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New Survey Reveals Only 17% of Employees Give Their Company an Exceptional Employee Experience Rating

$8.15B wasted in lost productivity as employees tackle mundane HR-related tasks; 1 in 4 employees also say they have to hide parts of who they are in order to fit in at work

A new survey issued by Topia, an HR tech company specializing in Global Talent Mobility and managing distributed workforces, reveals that many organizations are coming up short on delivering the culture, engagement and experience modern employees expect, putting those companies at risk of losing out on the best talent. The deficit means employers must focus on delivering a better employee experience, which must go beyond office perks.

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According to “Adapt or Lose the War for Talent: Why Your Employee Experience Needs an Upgrade,” conducted by Method Research on behalf of Topia, only 17% of employees give their company an exceptional rating for employee experience. And, non-HR employees are twice as likely to rate their company poorly compared to those on the HR team, suggesting a considerable disconnect in perceived employee experience versus reality. That disconnect means employers aren’t delivering an experience that aligns with employees’ priorities and motivations as well as they think they are.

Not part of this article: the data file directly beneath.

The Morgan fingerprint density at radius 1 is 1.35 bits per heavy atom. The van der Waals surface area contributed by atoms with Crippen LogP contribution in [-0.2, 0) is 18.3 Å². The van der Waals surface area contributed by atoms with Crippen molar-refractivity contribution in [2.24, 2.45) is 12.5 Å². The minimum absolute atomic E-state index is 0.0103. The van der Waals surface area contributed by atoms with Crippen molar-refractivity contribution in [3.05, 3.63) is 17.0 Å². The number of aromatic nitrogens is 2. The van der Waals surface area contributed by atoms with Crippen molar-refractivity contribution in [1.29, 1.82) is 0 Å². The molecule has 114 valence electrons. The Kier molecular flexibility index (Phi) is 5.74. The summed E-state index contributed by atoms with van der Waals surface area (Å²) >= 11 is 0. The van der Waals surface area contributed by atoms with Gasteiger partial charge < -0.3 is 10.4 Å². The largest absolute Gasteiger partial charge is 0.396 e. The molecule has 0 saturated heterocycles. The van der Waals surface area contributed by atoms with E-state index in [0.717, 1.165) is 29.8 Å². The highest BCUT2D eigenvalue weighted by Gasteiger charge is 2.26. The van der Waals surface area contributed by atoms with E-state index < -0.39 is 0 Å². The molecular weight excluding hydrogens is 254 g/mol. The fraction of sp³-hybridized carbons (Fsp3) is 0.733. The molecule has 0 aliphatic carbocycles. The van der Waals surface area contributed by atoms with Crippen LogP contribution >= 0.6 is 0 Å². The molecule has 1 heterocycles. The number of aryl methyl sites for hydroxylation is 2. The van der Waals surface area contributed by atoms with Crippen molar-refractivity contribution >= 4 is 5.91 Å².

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Diversity & Inclusion: A Mismatch Between Expectation and Reality

Virtually everyone agrees that diversity and inclusion are an important part of company culture when it comes to driving innovation and creativity. Yet employees still report feeling uncomfortable bringing their authentic selves to work, fearing if managers and colleagues knew the truth about them, it could hinder their career growth.

  • 1 in 4 employees feel that if their manager or colleagues knew their political beliefs, it would limit their career potential. The concern is even greater among HR, with 44% who say they feel the need to keep their personal beliefs private.
  • Over 40% of employees age 18-38 say companies should actually prioritize diversity over experience and capabilities when it comes to making hiring decisions.
  • 1 in 4 employees also say they have to hide parts of who they are in order to fit in at work.

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